'Freedom Is Yours': American POW Is On His Way Home
ARUN RATH, HOST:
It's ALL THINGS CONSIDERED from NPR West. I'm Arun Rath. The only remaining American POW from the war in Afghanistan is on his way home. Sgt. Bowe Bergdahl was released yesterday as part of a prisoner exchange with the Taliban.
In a moment we'll hear about the five Guantanamo detainees who were freed in order to secure Bergdahl's release. But first we're going to Bergdahl's home state of Idaho. Earlier today, Bergdahl's parents, Jenny and Bob, spoke in Boise.
(SOUNDBITE OF PRESS CONFERENCE)
JENNY BERGDAHL: Five years is a seemingly endless, long time. But you've made it. I imagine you are more patient and compassionate than ever. You are free, free to miss yours. I will see you soon my beloved son. I love you, Bowe.
RATH: Bergdahl's parents have not yet spoken to their son. He's currently receiving medical care at a military facility in Germany. His parents said the recovery process will be long and gradual, and they asked for patience. Jessica Robinson is a reporter with the Northwest News Network and has been speaking with people from Bergdahl's hometown. Jessica, thanks for joining us.
JESSICA ROBINSON, BYLINE: Thank you for having me.
RATH: So what's been reaction to the news in Bowe's hometown?
ROBINSON: It's been just totally excited. The town for years, ever since Bowe was captured, has just been covered in these yellow ribbons and signs saying, bring Bowe home. And we miss you Bowe. And those signs are now being taken down and they're being changed out for signs that say, welcome home Bowe.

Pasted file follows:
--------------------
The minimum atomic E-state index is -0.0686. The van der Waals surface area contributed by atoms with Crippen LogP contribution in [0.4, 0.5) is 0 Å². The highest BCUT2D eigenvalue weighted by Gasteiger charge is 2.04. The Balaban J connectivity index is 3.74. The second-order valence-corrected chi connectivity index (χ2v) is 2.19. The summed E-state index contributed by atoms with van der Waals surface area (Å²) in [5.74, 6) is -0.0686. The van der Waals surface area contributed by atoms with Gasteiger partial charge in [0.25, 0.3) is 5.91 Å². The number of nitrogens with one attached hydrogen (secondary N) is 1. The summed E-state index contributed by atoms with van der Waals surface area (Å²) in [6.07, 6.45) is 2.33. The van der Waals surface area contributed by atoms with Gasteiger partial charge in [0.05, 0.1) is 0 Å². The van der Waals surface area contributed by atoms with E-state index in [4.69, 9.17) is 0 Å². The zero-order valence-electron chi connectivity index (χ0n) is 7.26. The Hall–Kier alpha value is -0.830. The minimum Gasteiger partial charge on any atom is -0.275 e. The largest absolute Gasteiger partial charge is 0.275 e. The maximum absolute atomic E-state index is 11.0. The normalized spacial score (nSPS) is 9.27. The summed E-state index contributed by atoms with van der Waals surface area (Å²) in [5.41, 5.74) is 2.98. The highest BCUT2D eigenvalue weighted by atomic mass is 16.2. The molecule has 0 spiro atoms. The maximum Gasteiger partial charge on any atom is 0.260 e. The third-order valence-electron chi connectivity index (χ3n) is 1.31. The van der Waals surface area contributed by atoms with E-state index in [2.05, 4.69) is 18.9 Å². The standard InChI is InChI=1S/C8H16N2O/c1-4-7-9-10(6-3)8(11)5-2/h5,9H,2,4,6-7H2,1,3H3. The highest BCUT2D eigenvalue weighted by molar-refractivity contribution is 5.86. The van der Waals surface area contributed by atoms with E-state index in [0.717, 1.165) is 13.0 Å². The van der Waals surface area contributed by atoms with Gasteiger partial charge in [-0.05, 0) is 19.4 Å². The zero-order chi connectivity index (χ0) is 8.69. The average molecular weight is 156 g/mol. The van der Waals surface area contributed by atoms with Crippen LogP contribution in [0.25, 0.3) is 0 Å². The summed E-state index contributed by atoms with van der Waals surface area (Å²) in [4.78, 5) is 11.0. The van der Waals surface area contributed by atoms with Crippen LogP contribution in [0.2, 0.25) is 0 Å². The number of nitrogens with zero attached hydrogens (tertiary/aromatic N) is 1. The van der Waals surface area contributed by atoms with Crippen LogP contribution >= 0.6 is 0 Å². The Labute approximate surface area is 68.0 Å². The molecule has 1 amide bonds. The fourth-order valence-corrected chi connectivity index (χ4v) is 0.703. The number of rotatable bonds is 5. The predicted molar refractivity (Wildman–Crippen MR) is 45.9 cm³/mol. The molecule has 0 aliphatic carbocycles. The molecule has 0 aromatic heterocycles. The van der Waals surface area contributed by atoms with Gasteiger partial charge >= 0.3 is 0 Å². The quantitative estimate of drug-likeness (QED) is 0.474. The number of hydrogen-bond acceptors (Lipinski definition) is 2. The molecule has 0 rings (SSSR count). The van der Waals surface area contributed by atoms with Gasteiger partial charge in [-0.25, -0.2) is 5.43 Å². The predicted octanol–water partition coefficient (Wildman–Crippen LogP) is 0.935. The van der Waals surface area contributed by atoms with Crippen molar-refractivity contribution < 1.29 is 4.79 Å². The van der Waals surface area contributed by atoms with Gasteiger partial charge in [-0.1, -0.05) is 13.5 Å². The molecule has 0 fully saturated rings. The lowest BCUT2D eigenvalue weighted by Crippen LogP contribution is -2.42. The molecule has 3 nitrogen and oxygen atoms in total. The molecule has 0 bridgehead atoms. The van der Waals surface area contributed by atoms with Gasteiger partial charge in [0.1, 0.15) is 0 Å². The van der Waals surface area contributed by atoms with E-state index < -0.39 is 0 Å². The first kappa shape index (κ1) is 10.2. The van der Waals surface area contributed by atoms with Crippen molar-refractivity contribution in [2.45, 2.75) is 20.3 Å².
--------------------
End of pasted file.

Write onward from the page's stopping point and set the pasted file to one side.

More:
There was an event that was planned for later this month that was supposed to be, sort of, a commemoration recognizing that it would have been five years since he was captured. And that's now been changed into a welcome home event for him. Everyone in town is just, kind of, sharing their stories of when they heard about the news and what they were doing and who told them.
RATH: Now, at the press conference today, Bob Bergdahl says that his mission is still ongoing. What did he mean by that?
ROBINSON: Well, Bob and Jenny are now looking ahead to the recovery process for Bowe. But Bowe's parents say that they're just bracing for it to be quite slow and they're trying to think it out. And just take their time with it. Bowe is apparently having trouble speaking English, and as you said his parents haven't actually talked to him yet.
And Bob said that that's because - he compared it to a diver, where you can't come up for air too fast. And he said that in the same way, Bowe can't reintegrate with his family and his community too fast. He needs time to decompress. It's unclear how long that will take. It's also clear that they're worried about the new celebrity status that Bowe has gotten over the last couple of days, really internationally, and they're concerned that the attention and the media coverage could interfere with his recovery. And so they - Bob Bergdahl issued a kind of warning to the media and said that someday there will be a time for interviews and books about Bowe. But he said that day is still a long ways off.
RATH: So you, you - you talked with some folks there. Can you tell us what Bowe is like?
ROBINSON: You know I've been trying to get a sense of him over the last several years that I've been covering this. And he seems like he kind of defies stereotype. He is someone who did fencing and ballet, and he's apparently quite a remarkable marksman. He was home schooled for many years and lived - his family lived off the grid.
They live down a dirt road in a little house in a canyon. And Bowe really grew up with those hills around him. And I was speaking with one person today who knew him who said that he's very social and he is a great conversationalist. But really what Bowe liked to do was to head off into those hills, with his backpack and sometimes disappear for quite a while.
RATH: That's Jessica Robinson. She's a reporter with the Northwest News Network. She joined us from Boise, Idaho. Jessica, thanks so much.
ROBINSON: Thank you. Transcript provided by NPR, Copyright NPR.